Back in 2000, when Marije Vogelzang had graduated from Eindhoven with a product-design degree and begun turning a school project — a funeral table set with all-white cuisine — into fodder for her nascent career, food design was still a relatively unknown discipline. Martí Guixé was already making experimental tapas and rice wine bottles with edible corks, but Arabeschi di Latte didn’t exist yet, Jennifer Rubell’s first art-brunch was still eight years away, and other young would-be practitioners like Franke Elshout, Annelies Hermsen, Katja Gruijters, and Janina Loeve were still just a twinkle in Li Edelkoort’s eye. By the time Vogelzang founded Proef, her Amsterdam restaurant and food lab, in 2004, she was at the leading edge of a movement that aimed to use creativity and critical thinking to heighten the sensory and emotional experience of eating. Ten years, countless interactive food events, one book, and a TED Talk later, her ideas are a constant source of curiosity for those both within the design world and beyond. We at Sight Unseen have personally been fans of Vogelzang’s work since we first took a hammer to her clay-baked vegetables at the London Design Festival in 2008 — an opinion only reinforced as we sipped artisanal cocktails laced with edible flowers at Proef this past winter — so we tracked her down to find out more about her own personal adventures in eating.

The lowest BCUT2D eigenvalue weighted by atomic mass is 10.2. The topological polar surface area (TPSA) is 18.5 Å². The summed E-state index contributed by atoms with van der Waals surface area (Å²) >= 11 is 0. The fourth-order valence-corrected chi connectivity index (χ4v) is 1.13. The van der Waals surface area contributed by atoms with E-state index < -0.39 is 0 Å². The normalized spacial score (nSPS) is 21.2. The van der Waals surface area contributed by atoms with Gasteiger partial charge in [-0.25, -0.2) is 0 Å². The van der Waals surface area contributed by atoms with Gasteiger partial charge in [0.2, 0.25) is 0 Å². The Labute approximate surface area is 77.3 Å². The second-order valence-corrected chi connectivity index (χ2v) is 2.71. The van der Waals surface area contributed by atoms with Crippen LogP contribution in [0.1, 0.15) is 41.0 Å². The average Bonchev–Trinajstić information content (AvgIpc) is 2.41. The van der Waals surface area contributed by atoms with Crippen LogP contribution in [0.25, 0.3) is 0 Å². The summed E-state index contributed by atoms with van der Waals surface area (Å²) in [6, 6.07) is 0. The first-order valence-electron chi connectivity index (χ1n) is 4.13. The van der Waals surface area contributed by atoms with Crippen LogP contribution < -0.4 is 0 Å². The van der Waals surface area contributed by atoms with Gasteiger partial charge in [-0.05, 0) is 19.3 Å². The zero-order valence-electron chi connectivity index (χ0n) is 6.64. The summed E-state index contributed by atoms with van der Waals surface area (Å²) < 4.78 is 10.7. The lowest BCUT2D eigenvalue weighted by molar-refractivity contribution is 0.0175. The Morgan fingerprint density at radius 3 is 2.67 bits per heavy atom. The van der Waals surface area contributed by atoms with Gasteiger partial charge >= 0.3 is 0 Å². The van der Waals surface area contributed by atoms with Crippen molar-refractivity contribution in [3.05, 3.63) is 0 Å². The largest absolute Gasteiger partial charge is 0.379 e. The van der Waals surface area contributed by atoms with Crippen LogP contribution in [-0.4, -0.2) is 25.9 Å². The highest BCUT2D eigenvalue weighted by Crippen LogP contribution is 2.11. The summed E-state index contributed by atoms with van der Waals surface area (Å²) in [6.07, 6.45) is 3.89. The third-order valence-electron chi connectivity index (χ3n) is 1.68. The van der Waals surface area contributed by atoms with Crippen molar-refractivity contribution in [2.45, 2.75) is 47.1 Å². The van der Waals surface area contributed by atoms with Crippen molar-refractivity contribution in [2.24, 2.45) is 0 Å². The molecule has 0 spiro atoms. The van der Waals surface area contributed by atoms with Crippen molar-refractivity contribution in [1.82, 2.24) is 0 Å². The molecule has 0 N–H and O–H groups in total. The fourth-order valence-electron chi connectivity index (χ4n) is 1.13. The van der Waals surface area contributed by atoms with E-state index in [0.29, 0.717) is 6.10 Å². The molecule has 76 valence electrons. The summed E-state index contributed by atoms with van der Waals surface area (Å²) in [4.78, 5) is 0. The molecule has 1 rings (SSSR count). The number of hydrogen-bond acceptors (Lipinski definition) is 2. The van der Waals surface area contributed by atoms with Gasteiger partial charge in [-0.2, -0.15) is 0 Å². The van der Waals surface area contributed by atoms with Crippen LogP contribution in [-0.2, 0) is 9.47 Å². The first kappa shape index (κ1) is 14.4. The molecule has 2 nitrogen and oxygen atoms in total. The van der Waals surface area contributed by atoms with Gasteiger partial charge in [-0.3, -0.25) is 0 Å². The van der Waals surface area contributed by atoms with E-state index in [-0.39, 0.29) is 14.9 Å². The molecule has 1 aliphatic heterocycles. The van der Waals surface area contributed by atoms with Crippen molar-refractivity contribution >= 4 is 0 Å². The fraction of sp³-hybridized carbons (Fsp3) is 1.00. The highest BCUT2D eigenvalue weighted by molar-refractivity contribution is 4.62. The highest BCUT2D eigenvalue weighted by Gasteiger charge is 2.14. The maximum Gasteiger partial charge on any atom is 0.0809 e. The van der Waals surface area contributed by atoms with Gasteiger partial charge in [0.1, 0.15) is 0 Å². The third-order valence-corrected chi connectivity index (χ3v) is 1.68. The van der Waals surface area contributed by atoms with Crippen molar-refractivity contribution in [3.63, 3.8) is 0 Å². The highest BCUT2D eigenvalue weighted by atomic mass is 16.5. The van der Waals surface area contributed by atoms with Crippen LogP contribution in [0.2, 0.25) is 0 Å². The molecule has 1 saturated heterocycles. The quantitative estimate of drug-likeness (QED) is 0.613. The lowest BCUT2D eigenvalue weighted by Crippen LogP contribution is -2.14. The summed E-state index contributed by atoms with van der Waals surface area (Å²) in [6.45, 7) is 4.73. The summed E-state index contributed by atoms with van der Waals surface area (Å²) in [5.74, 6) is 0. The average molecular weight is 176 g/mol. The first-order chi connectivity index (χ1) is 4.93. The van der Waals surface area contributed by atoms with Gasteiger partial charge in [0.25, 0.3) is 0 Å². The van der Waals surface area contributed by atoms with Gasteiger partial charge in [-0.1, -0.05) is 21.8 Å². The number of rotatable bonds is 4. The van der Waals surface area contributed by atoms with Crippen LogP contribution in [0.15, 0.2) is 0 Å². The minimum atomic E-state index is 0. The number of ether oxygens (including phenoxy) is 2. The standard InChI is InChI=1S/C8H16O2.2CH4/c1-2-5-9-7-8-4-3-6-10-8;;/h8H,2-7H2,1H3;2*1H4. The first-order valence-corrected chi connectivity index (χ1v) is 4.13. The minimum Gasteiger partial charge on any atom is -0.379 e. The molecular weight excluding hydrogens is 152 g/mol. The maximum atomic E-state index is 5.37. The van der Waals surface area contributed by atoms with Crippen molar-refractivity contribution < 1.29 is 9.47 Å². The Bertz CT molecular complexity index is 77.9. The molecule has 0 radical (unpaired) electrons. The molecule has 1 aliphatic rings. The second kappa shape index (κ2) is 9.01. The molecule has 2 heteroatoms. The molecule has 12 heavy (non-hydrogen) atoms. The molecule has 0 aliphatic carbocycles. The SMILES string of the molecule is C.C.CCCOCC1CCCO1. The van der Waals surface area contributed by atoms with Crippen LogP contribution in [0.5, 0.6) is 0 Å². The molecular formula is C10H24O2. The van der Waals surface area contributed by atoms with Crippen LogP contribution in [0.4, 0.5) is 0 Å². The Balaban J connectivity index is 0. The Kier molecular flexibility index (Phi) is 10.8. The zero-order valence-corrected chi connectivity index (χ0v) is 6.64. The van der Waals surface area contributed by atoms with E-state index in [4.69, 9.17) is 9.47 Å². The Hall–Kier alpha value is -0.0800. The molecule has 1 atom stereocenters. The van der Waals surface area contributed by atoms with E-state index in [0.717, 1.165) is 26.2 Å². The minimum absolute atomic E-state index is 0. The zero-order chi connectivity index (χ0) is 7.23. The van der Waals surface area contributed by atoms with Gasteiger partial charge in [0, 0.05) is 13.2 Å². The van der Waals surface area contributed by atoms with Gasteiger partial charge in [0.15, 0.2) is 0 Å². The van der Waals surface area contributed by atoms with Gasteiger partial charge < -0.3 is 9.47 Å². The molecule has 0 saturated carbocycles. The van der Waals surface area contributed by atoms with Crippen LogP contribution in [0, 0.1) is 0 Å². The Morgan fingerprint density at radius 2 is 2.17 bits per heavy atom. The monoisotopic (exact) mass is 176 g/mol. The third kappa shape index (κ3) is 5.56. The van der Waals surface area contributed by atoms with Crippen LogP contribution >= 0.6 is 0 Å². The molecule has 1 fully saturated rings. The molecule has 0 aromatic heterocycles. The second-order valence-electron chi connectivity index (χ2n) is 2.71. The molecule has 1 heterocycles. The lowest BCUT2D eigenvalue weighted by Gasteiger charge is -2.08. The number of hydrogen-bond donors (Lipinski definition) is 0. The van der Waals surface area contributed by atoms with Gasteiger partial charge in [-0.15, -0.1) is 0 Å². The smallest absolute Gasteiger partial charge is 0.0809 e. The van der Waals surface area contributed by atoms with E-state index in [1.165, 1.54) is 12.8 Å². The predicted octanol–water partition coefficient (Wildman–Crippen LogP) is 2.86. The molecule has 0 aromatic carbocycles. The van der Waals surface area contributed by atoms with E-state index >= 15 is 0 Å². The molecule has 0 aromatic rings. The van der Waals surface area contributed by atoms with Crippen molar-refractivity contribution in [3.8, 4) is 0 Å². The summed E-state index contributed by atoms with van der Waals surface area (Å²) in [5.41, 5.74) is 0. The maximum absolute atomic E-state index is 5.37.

8. 07.29.11
    The Essentials
    Moritz Waldemeyer, Designer and Engineer

    When the New York Times profiled the German-born, London-based designer-engineer Moritz Waldemeyer back in 2007, it took great pains to point out that — despite his studies in mechatronics and his background in R&D at Phillips — he was no pocket-protector-sporting, Coke-bottle-glasses-wearing “techno-wizard nerd.” But the amazing irony of those assertions turned out to be that in the four years since, Waldemeyer has gone on to rub shoulders with the kinds of people most designers would scarcely dream of being in the same room with. Having crossed from hard science into pioneering his own niche, marrying engineering and experimental lighting technologies with design and performance, Waldemeyer has seen his robotic dresses sashay down Hussein Chalayan’s runways, his laser-sprouting jackets worn onstage by Rihanna and Bono, and his light-up guitars and mic stands in the grips of Kylie Minogue and OK Go. He’s a techno wizard, alright, but by proxy alone, and certainly by virtue of his pioneering work, he’s cooler than the vast majority of the population. Having rubbed shoulders with Waldemeyer ourselves, we decided to invite him to kick off another new column we’re launching this week, called “The Essentials,” in which we’ll invite important and intriguing personalities to share the things that have become indispensable to their work and home life.